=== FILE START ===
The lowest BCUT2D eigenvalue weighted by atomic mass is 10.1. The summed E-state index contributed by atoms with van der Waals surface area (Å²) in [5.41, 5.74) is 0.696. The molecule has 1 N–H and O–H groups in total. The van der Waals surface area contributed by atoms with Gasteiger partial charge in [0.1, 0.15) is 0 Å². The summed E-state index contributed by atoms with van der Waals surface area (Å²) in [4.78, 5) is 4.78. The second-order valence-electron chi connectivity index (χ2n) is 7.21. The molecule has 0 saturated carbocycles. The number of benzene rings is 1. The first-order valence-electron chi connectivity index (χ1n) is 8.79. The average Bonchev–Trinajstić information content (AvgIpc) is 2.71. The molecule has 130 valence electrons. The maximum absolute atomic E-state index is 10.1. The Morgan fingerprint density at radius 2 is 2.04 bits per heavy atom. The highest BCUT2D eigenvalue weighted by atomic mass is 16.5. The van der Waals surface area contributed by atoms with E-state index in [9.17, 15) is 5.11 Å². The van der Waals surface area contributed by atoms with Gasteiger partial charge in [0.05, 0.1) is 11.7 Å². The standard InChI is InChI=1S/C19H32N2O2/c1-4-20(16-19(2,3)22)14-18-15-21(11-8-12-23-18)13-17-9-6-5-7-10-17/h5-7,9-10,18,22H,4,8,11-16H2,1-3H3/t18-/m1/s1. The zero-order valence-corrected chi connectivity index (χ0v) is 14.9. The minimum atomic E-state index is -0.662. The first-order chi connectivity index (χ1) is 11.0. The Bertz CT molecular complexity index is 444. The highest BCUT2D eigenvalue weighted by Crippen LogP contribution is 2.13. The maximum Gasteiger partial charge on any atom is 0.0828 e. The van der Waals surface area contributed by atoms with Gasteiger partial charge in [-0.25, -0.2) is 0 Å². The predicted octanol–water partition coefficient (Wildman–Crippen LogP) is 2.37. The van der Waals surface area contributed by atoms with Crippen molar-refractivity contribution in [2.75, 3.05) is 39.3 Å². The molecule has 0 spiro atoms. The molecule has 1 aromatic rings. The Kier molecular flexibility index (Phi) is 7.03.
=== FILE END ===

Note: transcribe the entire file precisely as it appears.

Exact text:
The lowest BCUT2D eigenvalue weighted by atomic mass is 10.1. The summed E-state index contributed by atoms with van der Waals surface area (Å²) in [5.41, 5.74) is 0.696. The molecule has 1 N–H and O–H groups in total. The van der Waals surface area contributed by atoms with Gasteiger partial charge in [0.1, 0.15) is 0 Å². The summed E-state index contributed by atoms with van der Waals surface area (Å²) in [4.78, 5) is 4.78. The second-order valence-electron chi connectivity index (χ2n) is 7.21. The molecule has 0 saturated carbocycles. The number of benzene rings is 1. The first-order valence-electron chi connectivity index (χ1n) is 8.79. The average Bonchev–Trinajstić information content (AvgIpc) is 2.71. The molecule has 130 valence electrons. The maximum absolute atomic E-state index is 10.1. The Morgan fingerprint density at radius 2 is 2.04 bits per heavy atom. The highest BCUT2D eigenvalue weighted by atomic mass is 16.5. The van der Waals surface area contributed by atoms with E-state index in [9.17, 15) is 5.11 Å². The van der Waals surface area contributed by atoms with Gasteiger partial charge in [0.05, 0.1) is 11.7 Å². The standard InChI is InChI=1S/C19H32N2O2/c1-4-20(16-19(2,3)22)14-18-15-21(11-8-12-23-18)13-17-9-6-5-7-10-17/h5-7,9-10,18,22H,4,8,11-16H2,1-3H3/t18-/m1/s1. The zero-order valence-corrected chi connectivity index (χ0v) is 14.9. The minimum atomic E-state index is -0.662. The first-order chi connectivity index (χ1) is 11.0. The Bertz CT molecular complexity index is 444. The highest BCUT2D eigenvalue weighted by Crippen LogP contribution is 2.13. The maximum Gasteiger partial charge on any atom is 0.0828 e. The van der Waals surface area contributed by atoms with Gasteiger partial charge in [-0.25, -0.2) is 0 Å². The predicted octanol–water partition coefficient (Wildman–Crippen LogP) is 2.37. The van der Waals surface area contributed by atoms with Crippen molar-refractivity contribution in [2.75, 3.05) is 39.3 Å². The molecule has 0 spiro atoms. The molecule has 1 aromatic rings. The Kier molecular flexibility index (Phi) is 7.03.